FDA Approves First Targeted Therapy for Certain Patients with NSCLC

Non-small cell lung cancer is a the most common type of lung cancer with up to 90% of all lung carcinomas falling into the non-small cell category.

Officials with the FDA have approved capmatinib (Tabrecta, Novartis Pharmaceuticals) for the treatment of adult patients with non-small cell lung cancer (NSCLC) that has spread to other parts of the body. Capmatinib is the first FDA-approved therapy to treat NSCLC with specific mutations (those that lead to mesenchymal-epithelial transition or MET exon 14 skipping), according to the agency.

NSCLC is a the most common type of lung cancer with up to 90% of all lung carcinomas falling into the non-small cell category. With this form of the disease, there is a high likelihood that the cancer cells will spread from the lungs to other organs and body parts, according to the FDA.

Cancer metastasis consists of a sequential series of events, and MET exon 14 skipping is recognized as a critical event for metastasis of carcinomas. Mutations leading to MET exon 14 skipping are found in 3% to 4% of patients with lung cancer.

“Lung cancer is increasingly being divided into multiple subsets of molecularly defined populations with drugs being developed to target these specific groups,” said Richard Pazdur, MD, director of the FDA’s Oncology Center of Excellence and acting director of the Office of Oncologic Diseases in the FDA’s Center for Drug Evaluation and Research, in a prepared statement.

In addition to the drug approval, officials with the FDA have approved Foundation Medicine’s FoundationOne CDx assay (F1CDx) as a companion diagnostic for capmatinib. Most patients had tumor samples that were tested for mutations that lead to MET exon 14 skipping using local tests and confirmed with the F1CDx, which is a next-generation sequencing based in vitro diagnostic device that is capable of detecting several mutations, including mutations that lead to MET exon 14 skipping.

Capmatinib is a kinase inhibitor that blocks a key enzyme, which results in helping to stop the tumor cells from growing. The approval of capmatinib was based on the results of a clinical trial involving patients with NSCLC with mutations that lead to MET exon 14 skipping, epidermal growth factor receptor (EGFR) wild-type and anaplastic lymphoma kinase (ALK) negative status, and at least 1 measurable lesion.

During the clinical trial, participants received capmatinib 400 mg orally twice daily until disease progression or unacceptable toxicity. The major efficacy outcome measure was overall response rate (ORR), which reflects the percentage of participants who had a certain amount of tumor shrinkage. An additional efficacy outcome measure was duration of response (DOR).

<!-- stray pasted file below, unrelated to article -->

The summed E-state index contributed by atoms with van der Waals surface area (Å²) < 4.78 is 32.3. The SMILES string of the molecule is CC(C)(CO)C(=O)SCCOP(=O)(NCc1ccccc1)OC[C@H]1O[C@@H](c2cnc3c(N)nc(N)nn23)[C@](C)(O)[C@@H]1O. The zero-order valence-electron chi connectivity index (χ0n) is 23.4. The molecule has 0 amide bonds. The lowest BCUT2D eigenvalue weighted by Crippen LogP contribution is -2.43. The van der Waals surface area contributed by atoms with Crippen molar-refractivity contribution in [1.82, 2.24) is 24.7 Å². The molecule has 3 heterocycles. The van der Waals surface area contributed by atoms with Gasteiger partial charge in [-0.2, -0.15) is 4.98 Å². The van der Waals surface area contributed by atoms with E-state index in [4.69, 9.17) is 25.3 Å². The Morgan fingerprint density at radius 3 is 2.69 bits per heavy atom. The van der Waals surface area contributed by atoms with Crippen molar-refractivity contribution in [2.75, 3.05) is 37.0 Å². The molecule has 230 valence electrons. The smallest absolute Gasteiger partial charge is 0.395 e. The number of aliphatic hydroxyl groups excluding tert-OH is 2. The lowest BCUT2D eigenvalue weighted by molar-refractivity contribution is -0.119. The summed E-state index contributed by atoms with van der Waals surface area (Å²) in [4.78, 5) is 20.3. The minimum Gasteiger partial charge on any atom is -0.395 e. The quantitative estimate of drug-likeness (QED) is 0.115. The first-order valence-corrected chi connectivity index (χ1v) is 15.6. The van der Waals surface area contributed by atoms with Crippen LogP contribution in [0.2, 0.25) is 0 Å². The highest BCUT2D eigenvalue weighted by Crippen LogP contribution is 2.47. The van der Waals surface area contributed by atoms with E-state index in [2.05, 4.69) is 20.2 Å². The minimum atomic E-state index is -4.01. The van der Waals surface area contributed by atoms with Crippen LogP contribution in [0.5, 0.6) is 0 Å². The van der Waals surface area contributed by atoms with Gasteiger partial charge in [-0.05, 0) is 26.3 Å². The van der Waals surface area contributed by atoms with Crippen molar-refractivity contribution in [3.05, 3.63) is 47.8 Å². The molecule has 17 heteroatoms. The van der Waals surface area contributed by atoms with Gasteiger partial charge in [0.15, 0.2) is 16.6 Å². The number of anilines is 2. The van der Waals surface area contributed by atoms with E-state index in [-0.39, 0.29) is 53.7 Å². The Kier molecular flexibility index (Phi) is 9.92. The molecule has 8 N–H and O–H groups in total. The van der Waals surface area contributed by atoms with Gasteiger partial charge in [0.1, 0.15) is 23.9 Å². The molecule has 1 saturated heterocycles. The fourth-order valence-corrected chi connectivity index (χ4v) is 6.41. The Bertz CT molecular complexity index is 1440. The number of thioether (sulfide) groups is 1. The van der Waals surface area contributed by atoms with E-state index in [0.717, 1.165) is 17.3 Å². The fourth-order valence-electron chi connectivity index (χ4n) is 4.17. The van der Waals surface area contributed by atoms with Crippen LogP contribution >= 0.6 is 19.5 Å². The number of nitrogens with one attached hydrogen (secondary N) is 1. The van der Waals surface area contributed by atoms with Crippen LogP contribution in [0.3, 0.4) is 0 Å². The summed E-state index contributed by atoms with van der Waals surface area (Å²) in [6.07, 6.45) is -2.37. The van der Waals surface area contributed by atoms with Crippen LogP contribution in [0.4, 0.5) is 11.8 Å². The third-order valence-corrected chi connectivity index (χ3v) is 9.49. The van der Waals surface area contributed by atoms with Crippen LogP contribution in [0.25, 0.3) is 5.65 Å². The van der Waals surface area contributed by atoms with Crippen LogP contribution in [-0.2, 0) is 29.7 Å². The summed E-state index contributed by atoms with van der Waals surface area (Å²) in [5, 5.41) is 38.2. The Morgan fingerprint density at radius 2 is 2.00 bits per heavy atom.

The efficacy population included 28 patients who had never undergone treatment for NSCLC and 69 previously treated patients. The ORR for the 28 participants was 68%, with 4% having a complete response, and 64% having a partial response. The ORR for the 69 participants was 41%, with all having a partial response. Of the responding participants who had never undergone treatment for NSCLC, 47% had a duration of response lasting 12 months or longer compared with 32.1% of the responding participants who had been previously treated.

Common adverse effects (AEs) for patients taking capmatinib are leg swelling, nausea, fatigue, vomiting, shortness of breath, and decreased appetite.

Capmatinib may cause serious AEs, including interstitial lung disease and pneumonitis. This drug should be permanently discontinued in patients with these AEs. Capmatinib may also cause hepatotoxicity, and health care professionals should monitor a patient’s liver function tests prior to starting and when taking this drug. If a patient experiences hepatotoxicity, Tabrecta should be withheld, dose reduced, or permanently discontinued.

Based on a clear positive signal for phototoxicity in laboratory studies in cells, patients may be more sensitive to sunlight and should be advised to take precautions to cover their skin, use sunscreen, and not to tan while taking capmatinib.

Capmatinib may cause harm to a developing fetus or newborn baby. Health care professionals should advise pregnant women of this risk and should advise females of reproductive potential and male patients with female partners of reproductive potential to use effective contraception during treatment with this drug and for 1 week after the last dose.

Capmatinib was approved under the Accelerated Approval pathway. The FDA previously granted the application for this drug Breakthrough Therapy designation and Priority Review designation. Capmatinib also received Orphan Drug designation.

REFERENCE

FDA Approves First Targeted Therapy to Treat Aggressive Form of Lung Cancer [news release]. Silver Spring, MD; May 6, 2020: FDA website. https://www.fda.gov/news-events/press-announcements/fda-approves-first-targeted-therapy-treat-aggressive-form-lung-cancer. Accessed May 7, 2020